The Decay of Dead Horse Bay

TRASH OR TREASURE: Broken bottles and artifacts embedded into the grounds of Dead Horse Bay. Photo Credit: Hayley Lind
TRASH OR TREASURE: Broken bottles and artifacts embedded into the grounds of Dead Horse Bay. Photo Credit: Hayley Lind

BROOKLYN – When Mickey Cohen was in junior high, his teacher brought in a praying mantis eggshell.

“She said, ‘If you want to find these things on your own, the best place to go is the marshlands around Floyd Bennett Field,’” Cohen, a retired biologist, recalled.

Cohen, now 88, first visited these marshlands in the 1940s. At that time, there was a sandy beach filled with garbage and bones and carcasses of dead horses–remnants from factories in the past that processed animal remains. Cohen continued to visit through the 1950s and watched the area change after a landfill was created on the shoreline. In the late 1950s, the landfill broke open.

“There was a huge storm, and waves rolled in, broke the landfill and washed the soil away,” said Cohen.

Dead Horse Bay, as it is known today, was formed over the past 50 years, as the landfill’s debris has been further unearthed and washed up along the shoreline. Located between Gerritsen Creek and the Rockaway Inlet, this stretch of beach contains salt marshes, thriving wildlife and sand embedded with trash and artifacts.

Dead Horse Bay has become an attraction for biology enthusiasts and scavengers in search of mysterious treasures. Artists and collectors scavenge the beach for treasures, finding broken bottles, leather shoe soles and pieces of old cameras, among other things.

“Do you know any other landfill where people can visit and walk to pick up things and examine them and get an image of past lives, past culture?” said Cohen. Eventually, these artifacts could either stay on the beach, be thrown away or be preserved in a museum exhibition.

The grounds of Dead Horse Bay are eroding. Plans are being developed to preserve and restore the area, but observers are concerned about the amount of money and time that will be needed to complete the work.

Wave action and storm surge are the main causes of the erosion, according to Lisa Baron, a project manager for the U.S. Army Corps of Engineers. Eventually, erosion will destroy the salt marshes and the area’s wildlife will suffer.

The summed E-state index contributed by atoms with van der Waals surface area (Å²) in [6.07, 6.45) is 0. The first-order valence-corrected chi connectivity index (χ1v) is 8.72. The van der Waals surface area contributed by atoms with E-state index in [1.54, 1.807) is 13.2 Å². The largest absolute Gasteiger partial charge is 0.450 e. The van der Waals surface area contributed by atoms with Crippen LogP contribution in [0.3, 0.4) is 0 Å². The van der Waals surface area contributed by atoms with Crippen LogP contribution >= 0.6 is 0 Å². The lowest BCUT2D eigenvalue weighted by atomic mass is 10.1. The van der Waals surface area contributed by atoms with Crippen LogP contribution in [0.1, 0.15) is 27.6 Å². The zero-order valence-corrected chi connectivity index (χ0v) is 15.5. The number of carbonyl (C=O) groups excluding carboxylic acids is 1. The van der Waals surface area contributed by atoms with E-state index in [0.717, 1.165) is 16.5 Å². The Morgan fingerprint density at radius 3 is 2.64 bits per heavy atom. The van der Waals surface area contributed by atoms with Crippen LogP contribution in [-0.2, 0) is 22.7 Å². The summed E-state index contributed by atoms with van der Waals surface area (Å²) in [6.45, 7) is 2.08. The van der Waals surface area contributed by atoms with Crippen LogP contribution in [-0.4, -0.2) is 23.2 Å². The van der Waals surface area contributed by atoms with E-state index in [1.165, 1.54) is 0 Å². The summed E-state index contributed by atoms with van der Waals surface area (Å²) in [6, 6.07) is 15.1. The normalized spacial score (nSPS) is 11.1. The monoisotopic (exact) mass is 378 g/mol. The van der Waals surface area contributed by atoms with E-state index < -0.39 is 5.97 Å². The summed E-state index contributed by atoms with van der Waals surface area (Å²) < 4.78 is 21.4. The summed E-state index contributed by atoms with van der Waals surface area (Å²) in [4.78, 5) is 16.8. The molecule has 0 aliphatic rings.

Don Riepe, who writes about wildlife for the Jamaica Bay Guardian, said, “Over time, the shorelines of Dead Horse Bay will erode due to sea level rise, so you have a higher level of water coming in.”

The Army Corps of Engineers has a plan for the future, but local people and park rangers fear that the work won’t be done in time.  Peter Weppler, chief of the environmental analysis branch of the army corps, said that the projected cost to restore Dead Horse Bay is $66 million.

Cohen points out eroding portions of soil. Photo Credit: Hayley Lind
ERODING ECOLOGY: Cohen points out where portions of soil have washed away. Photo Credit: Hayley Lind

The entire process would not only be costly, it would also take considerable time. Weppler said the Army Corps of Engineers has been evaluating Dead Horse Bay since 2000. The army corps is now in the process of drafting a report, to be completed by summer 2016, which will recommend restoration plans for the area. The entire process could take years more.

The Army Corps of Engineers plans to begin its project with a debris removal program, restoring the marsh area, and creating more sand dunes. Debris removal is the most controversial aspect of the project, as some visitors see the debris as pieces of history. The debris would be evaluated to determine whether it should be seen as trash or an artifact.

“If they are found [to be artifacts], we usually have to record them and archive them,” said Weppler.

Cohen feels that the artifacts from Dead Horse Bay should be preserved in an exhibit at Gateway National Recreation Area, a national park that comprises areas in Brooklyn, Staten Island and Sandy Hook, N.J.

“I keep recommending, have a display called ‘urban archaeology,’” he said.

Riepe, who has helped clean up Jamaica Bay for years, feels the artifacts should stay on the beach, and the area should be covered up with more sand.

No one knows for certain what is in store for Dead Horse Bay. Baron is not confident the Army Corps of Engineers project will be completed.

“I couldn’t tell you specifically what are the future conditions of Dead Horse Bay,” she said. “It’s not going to improve on its own.”

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